Chloe and Lucifer suspect that Ella is lying when she tells them she hasn’t found her brother yet. So they try to figure out where she would take him and they finally determine she’d take him back to the scene of the crime so that she could prove his innocence. And damn, they’re right. Jay tells Ella he saw the shooter from the bathroom and that the killer had red wing-tipped shoes. Ella quickly figures out that her brother couldn’t have been in the bathroom (the angle was all wrong). Maze finds the stash room (with equipment used to change serial numbers on diamonds to clean them. Jay takes off with a gun when Chloe and Lucifer arrive and Ella is devastated. But, Chloe finds a video camera which shows that Jay could have been telling the truth if he’d been hiding in the stash room. Now, they have to find him before things wrong with the actual killer. Who, of course, is the insurance adjuster that Chloe and Dan met earlier in the episode. Ella is told to stay with the car when they go to confront the insurance man but he’s already taken the gun from Jay is walking him out of the building out a side entrance to clean the diamonds when Ella sees him. Thanks to Maze, they all get away okay (well the insurance guy is dead but whatever). Ella seems so relieved that her brother is okay and Lucifer wants to keep her faith in her big brother intact since her faith is so important to her. He finds Jay trying to pocket the missing diamonds but tells Jay he’s not going to tell Ella (and Jay doesn’t have to either) because Lucifer doesn’t want to see Ella hurt. I hadn’t realized how much Lucifer actually cared about Ella until he threatened Jay (if he ever disappointed Ella again, Lucifer would go all Devil on him). As I said, it didn’t move the overall plot along very much but it did give us some little character insights. I liked seeing more of Ella’s background and I really was pleased to see that Lucifer cares about someone other than himself (or Chloe). In a way, he was almost acting like a big brother to Ella. We have to hope now that the next episode (post Olympics) moves things along a lot more.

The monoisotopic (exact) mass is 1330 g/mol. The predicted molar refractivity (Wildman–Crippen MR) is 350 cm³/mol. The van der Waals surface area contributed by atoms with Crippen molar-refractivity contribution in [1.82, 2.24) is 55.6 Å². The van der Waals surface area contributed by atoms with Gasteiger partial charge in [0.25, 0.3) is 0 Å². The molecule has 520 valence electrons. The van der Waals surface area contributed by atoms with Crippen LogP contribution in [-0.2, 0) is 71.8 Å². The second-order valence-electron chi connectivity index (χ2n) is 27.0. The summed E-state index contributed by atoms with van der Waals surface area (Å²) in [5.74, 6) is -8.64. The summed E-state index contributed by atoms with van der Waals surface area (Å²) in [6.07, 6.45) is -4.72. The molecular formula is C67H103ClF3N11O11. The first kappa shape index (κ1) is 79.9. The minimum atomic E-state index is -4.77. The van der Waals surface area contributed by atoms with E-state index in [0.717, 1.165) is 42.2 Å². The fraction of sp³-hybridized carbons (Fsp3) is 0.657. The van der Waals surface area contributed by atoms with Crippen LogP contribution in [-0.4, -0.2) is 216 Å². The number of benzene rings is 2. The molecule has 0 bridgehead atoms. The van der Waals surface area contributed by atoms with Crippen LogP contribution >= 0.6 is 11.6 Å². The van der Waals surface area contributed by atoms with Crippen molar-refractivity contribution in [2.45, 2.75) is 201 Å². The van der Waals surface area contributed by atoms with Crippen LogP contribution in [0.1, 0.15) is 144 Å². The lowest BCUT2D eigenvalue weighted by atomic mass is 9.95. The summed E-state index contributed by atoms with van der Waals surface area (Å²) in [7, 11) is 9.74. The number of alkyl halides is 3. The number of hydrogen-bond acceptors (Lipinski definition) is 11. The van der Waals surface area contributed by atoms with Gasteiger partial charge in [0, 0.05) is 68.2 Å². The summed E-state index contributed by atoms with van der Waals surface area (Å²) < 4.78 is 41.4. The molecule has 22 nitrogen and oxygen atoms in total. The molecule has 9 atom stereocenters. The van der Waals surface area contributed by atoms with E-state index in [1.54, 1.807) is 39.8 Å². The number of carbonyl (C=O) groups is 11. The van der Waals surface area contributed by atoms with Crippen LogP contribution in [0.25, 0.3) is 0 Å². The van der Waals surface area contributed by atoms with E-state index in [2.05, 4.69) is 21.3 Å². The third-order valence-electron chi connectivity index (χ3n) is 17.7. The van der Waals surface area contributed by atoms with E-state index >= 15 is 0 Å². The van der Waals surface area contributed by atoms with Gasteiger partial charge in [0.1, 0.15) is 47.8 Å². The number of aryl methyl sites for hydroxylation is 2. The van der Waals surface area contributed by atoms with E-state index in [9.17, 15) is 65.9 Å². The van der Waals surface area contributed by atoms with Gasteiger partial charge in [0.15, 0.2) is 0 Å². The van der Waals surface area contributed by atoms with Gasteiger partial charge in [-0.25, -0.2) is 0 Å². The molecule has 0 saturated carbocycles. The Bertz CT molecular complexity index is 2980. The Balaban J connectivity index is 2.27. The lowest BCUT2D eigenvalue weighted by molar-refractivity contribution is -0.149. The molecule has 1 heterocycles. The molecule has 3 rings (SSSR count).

Monday, February 5, 2018

This Is Us 2.14: “Super Bowl Sunday”

“Maybe I see what I want to see or what I need to see, but every year your father finds a way to send me some laugh.”
- Rebecca

It’s finally happening Pearson Clan; we finally get the answer to how our beloved patriarch met his end. Normally, I blog the show as I watch it but this episode needed some time to breathe and I needed a minute to process it. As always, it had its happy and sad moments. I suppose, we might as well just dive in to the sad part. Jack wakes in the night to see smoke coming into the bedroom and when he opens the door, the house is definitely on fire. He rallies Rebecca, Kate and Randall and quite heroically gets them all to safety (lowering them from the roof with a harness made from a bed sheet. He’s about to come down when Kate starts screaming about the dog (and we hear it bark inside). Jack, being the good dad that he is, goes back into the house just as the fire erupts in the bedroom. We and the rest of the family is left to watch helplessly until the front door opens and Jack comes out carrying the dog and a pillowcase full of mementos, including a photo album, Rebecca’s moon necklace and Kate’s audition tape.